Joy Curtis

Skeleton Woman

December 4 - January 9, 2021

Opening Reception : December 5, 2020 2-6 pm


Joy Curtis, Plants and Animals, 2020 (detail)Indigo, Osage orange, cochineal, walnut, madder and procion dyes on cotton, metal, spandex, sea sponges and raffia72 × 66 × 16 inches, 182.88 × 167.64 × 40.64 cm

Press Release

The man became drowsy, slid under his sleeping skins, and soon was dreaming. And sometimes as humans sleep, you know, a tear escapes from the dreamer’s eye; we never know what sort of dream causes this, but we know it is either a dream of sadness or longing. And this is what happened to the man. Skeleton Woman saw the tear glisten in the firelight and she became suddenly soooo thirsty. She tinkled and clanked and crawled over to the sleeping man and put her mouth to his tear.

The single tear was like a river and she drank and drank and drank until her many-years-long thirst was slaked. While lying beside him, she reached inside the sleeping man and took out his heart, the mighty drum. She sat up and banged on both sides of it: Bom Bomm!…..Bom Bomm! As she drummed, she began to sing out “Flesh, flesh, flesh! Flesh, Flesh, Flesh!” And the more she sang, the more her body filled out with flesh. She sang for hair and good eyes and nice fat hands. She sang the divide between her legs, and breasts long enough to wrap for warmth, and all the things a woman needs. And when she was all done, she also sang the sleeping man’s clothes off and crept into his bed with him, skin against skin.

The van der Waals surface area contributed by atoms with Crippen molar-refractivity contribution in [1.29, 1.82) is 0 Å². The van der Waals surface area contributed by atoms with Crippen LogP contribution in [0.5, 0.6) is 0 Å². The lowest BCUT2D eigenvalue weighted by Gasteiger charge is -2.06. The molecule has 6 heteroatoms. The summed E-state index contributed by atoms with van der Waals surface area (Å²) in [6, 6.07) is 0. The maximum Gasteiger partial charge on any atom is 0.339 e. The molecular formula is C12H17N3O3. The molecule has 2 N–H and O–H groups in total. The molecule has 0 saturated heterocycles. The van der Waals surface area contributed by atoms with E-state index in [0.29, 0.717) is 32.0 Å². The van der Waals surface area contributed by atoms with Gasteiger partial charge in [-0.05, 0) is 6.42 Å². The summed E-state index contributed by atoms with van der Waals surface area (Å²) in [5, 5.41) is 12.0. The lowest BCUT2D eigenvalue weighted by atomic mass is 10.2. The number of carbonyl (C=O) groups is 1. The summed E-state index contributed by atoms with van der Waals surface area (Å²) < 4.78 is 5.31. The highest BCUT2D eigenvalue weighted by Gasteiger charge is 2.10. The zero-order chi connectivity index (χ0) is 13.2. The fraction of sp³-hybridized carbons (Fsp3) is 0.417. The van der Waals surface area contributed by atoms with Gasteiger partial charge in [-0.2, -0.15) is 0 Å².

— from “Skeleton Woman” an Inuit story as told by Clarissa Pinkola Estés

Klaus von Nichtssagend Gallery is happy to announce Joy Curtis’s new solo exhibition, Skeleton Woman. This show comprises anthropomorphic sculptures created from hand-dyed canvas, commercially printed fabrics, and cast bronze. Each work’s multivarious elements carry meaning from their sources and cultural histories, pointing to an agricultural and colonial framework built on extractive capitalism and subjugation. By using an array of history-laden materials, Curtis creates visual fables that point to a wish for reckoning and healing in Western culture. Her practice involves research on the origins of commercial fabrics from Dutch wax cloth and indigo to the original dyes used to make the American flag. She layers and juxtaposes decisively contemporary cloths (spandex printed to resemble blue jeans or snakeskin) with others she has dyed herself using pre-modern techniques from a wide range of cultures, as well as ones using contemporary synthetic dyes.

Many of the works’ titles – for example, Ghost Dance, The Inner Hospital, and Plants and Animals – signal that each sculpture describes a rich inner world, one which can be deciphered through its material references, but not fully understood. A knotting of cultures is evident in Wonder Valley Channel, which is made of spandex printed in a snakeskin pattern, sewn into stuffed tubes and snaked through a lattice of natural canvas and looping copper wire. Animal Medicine has mammalian shadow puppets peeking up behind screens of indigo-dyed silk. Beneath the menagerie are two figure-like columns made of canvas with feet and hands sewn from Indonesian batik prints and Dutch wax cloth.

Joy Curtis lives and works in Brooklyn, New York. She has exhibited recently at Ohio University Art Gallery, Ceysson & Bénétière, and Pelham Arts Center. Her work was included in the “Found Outside” exhibition at the Aldrich Contemporary Art Museum. Her practice has been covered in the New Yorker, Hyperallergic, Time Out New York, and Artcritical.